By Nick Kristof and Ryan St.

City of Kemmak, God of War

I’ve wandered the “streets” of sprawling Ravibe. Hah—if you can call them streets. The city knows very few buildings; most of the Dacs who call the city home live in tents, and they move their tents often. Streets don’t last long when the “buildings” between them up and move every few weeks.

I was the guest of a Dac akma and lived in their amdi for several days. The amdi was made up of six tents, all arranged around a central gathering place. Then one morning, before the sun’s rise, they woke me to help with the work. Within two hours, the entire amdi was taken down, moved several hundred yards to the east, and re-assembled! Turns out the Great Deck had told them to move.

From there, I lived with a Gam nobleman and his family. The Gam, as well, lived in tents, but where the Dacs’ were mainly animal hide, the Gams’ were of a thick and bright woven cloth—at least that was so in Ravibe. And they never moved their tent—thought it was funny that their fellow Ravibities did. But Zebra Zhuvpril was proud of his city and all of its inhabitants.

He told me that his city was as a great wagon wheel. A vast circle of tents, the Dacs’ made of white, tan, and brown animal hide, constantly moving, rotating, about its hub. And the hub, solid and strong, a smaller circle of bright and colourful tents that belonged to the Gam nobility, most of whom were soldiers, prepared always to fight for their city. And in the very center sat the great Pavilion, rising up like a plateau. It was massive and tall, that tent-temple and palace of strong and brutal Kemmak.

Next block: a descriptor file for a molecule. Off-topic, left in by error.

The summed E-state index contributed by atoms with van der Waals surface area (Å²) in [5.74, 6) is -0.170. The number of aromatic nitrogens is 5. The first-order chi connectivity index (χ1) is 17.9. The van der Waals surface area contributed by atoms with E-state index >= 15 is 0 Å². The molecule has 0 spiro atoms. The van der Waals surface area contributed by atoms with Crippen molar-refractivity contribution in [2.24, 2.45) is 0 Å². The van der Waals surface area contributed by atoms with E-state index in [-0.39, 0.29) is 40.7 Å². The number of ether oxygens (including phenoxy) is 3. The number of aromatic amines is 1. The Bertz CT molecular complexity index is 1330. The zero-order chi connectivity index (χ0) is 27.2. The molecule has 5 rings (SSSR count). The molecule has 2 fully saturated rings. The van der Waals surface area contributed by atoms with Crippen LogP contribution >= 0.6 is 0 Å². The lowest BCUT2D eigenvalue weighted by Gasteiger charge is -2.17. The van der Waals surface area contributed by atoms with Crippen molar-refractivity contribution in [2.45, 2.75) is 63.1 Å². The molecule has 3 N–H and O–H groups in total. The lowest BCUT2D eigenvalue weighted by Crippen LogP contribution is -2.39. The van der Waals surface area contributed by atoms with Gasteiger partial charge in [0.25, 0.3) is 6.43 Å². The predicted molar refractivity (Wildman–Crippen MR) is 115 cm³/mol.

But Zebra Zhupril was most proud of his sons, all of whom regularly fought in the gladiator pits over the (Name) Crevice, within which dwells the battlescarred Drake of Ravibe. He took me there one day, to witness his eldest in battle. We walked along the north bank of the Harappa, a wide and slow river that runs southward through the ruins of Yi’ersh before spilling into the Halcyon Sea. He wanted me to see the women who bathe unashamed in the sun while lying on its beach of pure white sand. But I had already seen them—on my first day in the city! Across the river from that beach rises the tiered Pavilion, and in its shadow sits the Crevice.

Many of the gladiators wore tattoos upon their backs and shoulders. For the Gam, typically the animal whose name they shared, but for the Dacs, intricate symbols, strange alphabets, and pictures. They told me that a tattooist in Ravibe is more skilled than anywhere on the Halcyon, but I declined their offer of painting. I am a plain man, and my skin should be so as well.